The authors suggested that future studies should investigate whether there is an inherent risk for resistance to CD19 targeting in patients relapsing after blinatumomab and whether patients with prior blinatumomab might benefit from consolidation with hematopoietic stem cell transplantation.


Following up from the talk at 62nd American Society of Hematology (ASH) Annual Meeting and Exposition, Regina Myers and colleagues published an article in the Journal of Clinical Oncology with an update on this study.1


Survival outcomes

For the whole cohort, the median follow-up was 30.1 months. Patients that were treated with blinatumomab (blina) but did not achieve a complete response (CR) showed a shorter relapse free survival (RFS), event free survival (EFS) and overall survival (OS) compared with blina-CR or blina-naïve (Table 1).

Table 1. CD19 response and survival outcomes at 24 months*


(N = 420)

Blina-No CR
(n = 34)

(n = 43)

(n = 343)

Median follow-up
post CAR, months

30.1 (21.0–48.1)

32.4 (23.7−42.9)

24.2 (18.3−36.0)

30.8 (22.1−48.9)

24-month RFS, %
(95% CI)

56.4 (50.8−61.6)

22.7 (7.3−43.2)

56.6 (37.9−71.6)

58.6 (52.5−64.1)

24-month EFS, %
(95% CI)

47.4 (42.3−52.3)

13.7 (4.5−28.0)

51.3 (34.2−66.1)

50.2 (44.6−55.6)

24-month OS, %
(95% CI)

65.1 (60.0−69.6)

37.9 (21.0−54.8)

76.5 (59.4−87.1)

66.3 (60.8−71.3)

Blina, blinatumomab; CAR, chimeric antigen receptor; CI, confidence interval; CR, complete response; EFS, event free survival; OS, overall survival; RFS, relapse free survival.
*Adapted from Myers, et al.1

Disease burden

A high disease burden was found to be associated with poor survival in this study. Blina use added to the negative impact of high disease burden for EFS and RFS but not OS. For blina non-responders, high disease burden prior to chimeric antigen receptor (CAR) T-cell infusion increased the chance of a poor outcome.

HSCT outcomes

Following CD19 CAR T-cell therapy, 146 patients went on to receive a hematopoietic stem cell transplant (HSCT). Of these, 92 received HSCT within a year after CD19 CAR therapy, 13 had a previous transplant, and six had been given blina before. The median time from CAR T-cell infusion to HSCT was 93 days (range, 42–301 days).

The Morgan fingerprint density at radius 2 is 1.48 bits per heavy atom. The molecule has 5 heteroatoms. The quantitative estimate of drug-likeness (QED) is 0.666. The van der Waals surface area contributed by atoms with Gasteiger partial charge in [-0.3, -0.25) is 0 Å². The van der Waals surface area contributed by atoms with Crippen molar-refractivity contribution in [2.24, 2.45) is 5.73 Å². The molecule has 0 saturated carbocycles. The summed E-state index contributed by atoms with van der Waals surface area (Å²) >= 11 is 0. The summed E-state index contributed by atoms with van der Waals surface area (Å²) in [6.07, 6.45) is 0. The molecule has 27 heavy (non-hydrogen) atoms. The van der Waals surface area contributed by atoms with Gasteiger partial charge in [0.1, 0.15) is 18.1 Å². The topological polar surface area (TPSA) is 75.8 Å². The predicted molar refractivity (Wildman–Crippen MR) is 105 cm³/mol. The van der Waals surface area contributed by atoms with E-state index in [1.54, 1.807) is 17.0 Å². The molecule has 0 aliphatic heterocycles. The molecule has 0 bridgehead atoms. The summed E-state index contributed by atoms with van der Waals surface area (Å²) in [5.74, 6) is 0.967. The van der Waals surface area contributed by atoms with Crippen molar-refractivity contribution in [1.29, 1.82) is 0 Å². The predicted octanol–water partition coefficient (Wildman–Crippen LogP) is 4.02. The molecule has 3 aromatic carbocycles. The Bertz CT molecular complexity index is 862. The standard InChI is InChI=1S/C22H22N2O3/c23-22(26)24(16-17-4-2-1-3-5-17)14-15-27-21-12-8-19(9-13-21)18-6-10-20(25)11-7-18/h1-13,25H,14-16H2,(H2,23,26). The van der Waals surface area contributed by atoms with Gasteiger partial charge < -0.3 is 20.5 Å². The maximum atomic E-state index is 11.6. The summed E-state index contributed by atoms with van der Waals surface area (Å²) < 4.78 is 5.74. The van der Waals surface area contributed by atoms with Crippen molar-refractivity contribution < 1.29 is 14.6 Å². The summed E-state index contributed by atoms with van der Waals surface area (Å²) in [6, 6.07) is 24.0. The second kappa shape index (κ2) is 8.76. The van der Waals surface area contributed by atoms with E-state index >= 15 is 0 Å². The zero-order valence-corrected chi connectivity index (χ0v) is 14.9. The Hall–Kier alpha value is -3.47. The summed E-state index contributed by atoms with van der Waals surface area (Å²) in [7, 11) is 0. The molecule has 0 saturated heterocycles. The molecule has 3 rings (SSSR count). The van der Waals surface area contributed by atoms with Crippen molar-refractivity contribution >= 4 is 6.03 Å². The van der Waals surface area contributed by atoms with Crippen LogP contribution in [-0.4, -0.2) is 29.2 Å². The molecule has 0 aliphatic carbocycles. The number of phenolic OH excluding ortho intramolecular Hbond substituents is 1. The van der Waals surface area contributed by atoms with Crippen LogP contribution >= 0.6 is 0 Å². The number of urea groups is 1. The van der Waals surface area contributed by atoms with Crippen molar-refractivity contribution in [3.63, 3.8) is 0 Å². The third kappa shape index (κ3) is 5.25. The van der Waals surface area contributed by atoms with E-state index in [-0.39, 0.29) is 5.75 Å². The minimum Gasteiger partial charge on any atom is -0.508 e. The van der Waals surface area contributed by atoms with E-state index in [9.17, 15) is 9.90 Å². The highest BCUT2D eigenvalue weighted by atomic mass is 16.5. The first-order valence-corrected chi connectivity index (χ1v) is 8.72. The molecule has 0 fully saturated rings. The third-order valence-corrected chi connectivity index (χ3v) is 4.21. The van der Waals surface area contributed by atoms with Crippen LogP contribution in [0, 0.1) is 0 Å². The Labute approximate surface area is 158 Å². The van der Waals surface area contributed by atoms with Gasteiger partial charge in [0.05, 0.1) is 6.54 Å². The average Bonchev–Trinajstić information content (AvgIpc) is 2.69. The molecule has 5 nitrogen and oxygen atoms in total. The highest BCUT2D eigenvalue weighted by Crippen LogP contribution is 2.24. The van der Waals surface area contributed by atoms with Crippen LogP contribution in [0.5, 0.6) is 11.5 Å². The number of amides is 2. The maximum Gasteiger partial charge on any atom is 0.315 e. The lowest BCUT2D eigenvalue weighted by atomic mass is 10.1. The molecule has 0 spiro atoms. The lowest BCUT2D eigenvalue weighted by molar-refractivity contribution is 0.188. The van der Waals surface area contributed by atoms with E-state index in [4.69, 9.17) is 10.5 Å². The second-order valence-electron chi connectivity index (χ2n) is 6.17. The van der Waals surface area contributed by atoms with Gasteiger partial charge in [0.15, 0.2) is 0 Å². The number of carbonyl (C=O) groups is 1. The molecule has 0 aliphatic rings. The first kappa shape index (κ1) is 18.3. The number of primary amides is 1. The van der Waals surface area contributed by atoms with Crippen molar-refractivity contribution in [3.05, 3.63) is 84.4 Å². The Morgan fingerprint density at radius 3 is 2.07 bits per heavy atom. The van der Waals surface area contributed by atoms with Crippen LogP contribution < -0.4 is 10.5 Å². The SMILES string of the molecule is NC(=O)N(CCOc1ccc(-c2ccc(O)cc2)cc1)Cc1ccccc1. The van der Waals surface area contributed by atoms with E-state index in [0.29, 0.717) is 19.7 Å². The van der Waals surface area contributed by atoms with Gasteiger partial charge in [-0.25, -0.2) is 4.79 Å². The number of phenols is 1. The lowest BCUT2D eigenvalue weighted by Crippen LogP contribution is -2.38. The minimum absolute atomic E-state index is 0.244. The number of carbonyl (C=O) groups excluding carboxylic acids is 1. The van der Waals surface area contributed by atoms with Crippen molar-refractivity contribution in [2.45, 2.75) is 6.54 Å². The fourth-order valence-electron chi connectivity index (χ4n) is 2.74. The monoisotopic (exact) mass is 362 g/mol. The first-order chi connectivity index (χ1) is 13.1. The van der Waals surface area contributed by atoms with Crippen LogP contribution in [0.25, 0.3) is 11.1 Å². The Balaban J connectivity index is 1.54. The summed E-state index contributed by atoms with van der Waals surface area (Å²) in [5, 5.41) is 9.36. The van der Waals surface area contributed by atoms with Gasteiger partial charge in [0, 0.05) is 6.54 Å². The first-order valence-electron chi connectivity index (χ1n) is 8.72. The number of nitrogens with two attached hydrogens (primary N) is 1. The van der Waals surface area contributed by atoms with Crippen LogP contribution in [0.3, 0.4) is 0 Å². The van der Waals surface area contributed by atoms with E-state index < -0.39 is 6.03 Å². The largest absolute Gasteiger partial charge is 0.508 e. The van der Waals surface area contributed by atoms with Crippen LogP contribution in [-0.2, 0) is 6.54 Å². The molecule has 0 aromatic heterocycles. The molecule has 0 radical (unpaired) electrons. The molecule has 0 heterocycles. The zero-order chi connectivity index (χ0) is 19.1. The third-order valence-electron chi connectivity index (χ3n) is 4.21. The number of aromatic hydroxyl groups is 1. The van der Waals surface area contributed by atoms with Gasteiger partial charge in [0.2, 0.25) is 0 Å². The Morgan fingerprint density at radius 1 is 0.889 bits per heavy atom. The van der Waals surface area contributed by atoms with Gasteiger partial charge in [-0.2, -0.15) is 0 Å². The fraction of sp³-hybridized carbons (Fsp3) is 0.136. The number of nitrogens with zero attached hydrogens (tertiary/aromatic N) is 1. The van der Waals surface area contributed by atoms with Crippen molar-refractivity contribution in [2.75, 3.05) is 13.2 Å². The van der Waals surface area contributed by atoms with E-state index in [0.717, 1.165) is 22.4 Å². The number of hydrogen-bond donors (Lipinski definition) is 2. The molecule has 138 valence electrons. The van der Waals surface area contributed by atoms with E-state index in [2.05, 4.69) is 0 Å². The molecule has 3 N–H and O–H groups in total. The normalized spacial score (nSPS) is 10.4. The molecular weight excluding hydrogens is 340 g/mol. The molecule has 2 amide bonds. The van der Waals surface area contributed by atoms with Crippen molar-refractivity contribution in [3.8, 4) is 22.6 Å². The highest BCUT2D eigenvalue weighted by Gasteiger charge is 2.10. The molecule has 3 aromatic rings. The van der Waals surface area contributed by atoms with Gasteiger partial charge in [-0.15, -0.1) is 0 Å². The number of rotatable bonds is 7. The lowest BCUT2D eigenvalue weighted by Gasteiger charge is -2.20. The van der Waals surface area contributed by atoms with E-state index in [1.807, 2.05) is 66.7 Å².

Survival outcomes following HSCT were:

  • 2-year OS = 78.3% (95% confidence interval [CI], 67.6–85.8)
  • 2-year EFS = 70.8% (95% CI, 59.5–79.5)
  • 2-year RFS = 82.6% (95% CI, 71.1–89.8)

A relapse following HSCT occurred in 13.4% of patients, in two patients this was a relapse after a second HSCT.

CD19 modulation

Pre-CAR CD19 expression analysis was available for 414 patients. In blinatumomab exposed patients, dim CD19 or partial expression was seen more frequently compared with blina-naïve (13.3% vs 6.5%; p = 0.06). For blina patients with a strong CD19 positive expression before CAR treatment (n = 376), CR rates were 82.5%, a decrease compared with 92.9% in the blina-naïve patients (p = 0.01). Figure 1 shows a breakdown of relapse phenotype in both blina-naïve and blina-exposed patients, demonstrating that the phenotype at relapse was similar between the two groups.

Figure 1. CD19-positive expression in patients pre-CAR (n = 382)

Blina, blinatumomab.
*Adapted from Myers, et al.1

 Compared with 95% of the blina-naïve patients, 62.5% of the blina-exposed patients reached CR in patients with CD19-dim or partial expression (p = 0.06). All five of the blina-exposed patients who achieved CR subsequently relapsed. Of the 28 patients with CD19-dim expression before CAR T-cell infusion, 60.7% experienced a relapse or nonresponse. Patients who were given blina and then became CD19-dim showed particularly poor outcomes (Figure 2). 

Figure 2. CD19-dim expression in patients pre-CAR (n = 29)*

Blina, blinatumomab.
*Adapted from Myers, et al.1 


While blina exposure does not preclude a response to CD19 CAR T-cell therapy, blina-exposed non-responders were found to have poorer outcomes than blina-naïve or previous blina-responders. Blina exposed non-responders demonstrated lower CR rates coupled with increased incidence of relapse compared with blina-naïve patients. Blina use may result in CD19 downregulation, in patients where CD19 expression was reduced following treatment CD19 negative disease relapse was common.

  1. Taraseviciute A, Steinberg SM, Myers RM, et al. Pre-CAR blinatumomab is associated with increased post-CD19 CAR relapse and decreased event free survival. 2020;136(Supplement 1):13-14. DOI: 10.1182/blood-2020-139260
  2. Myers RM, Taraseviciute A, Steinberg SM, et al. Blinatumomab nonresponse and high-disease burden are associated with inferior outcomes after CD19-CAR for B-ALL. J Clin Oncol. 2021. Online ahead of print. DOI: 1200/JCO.21.01405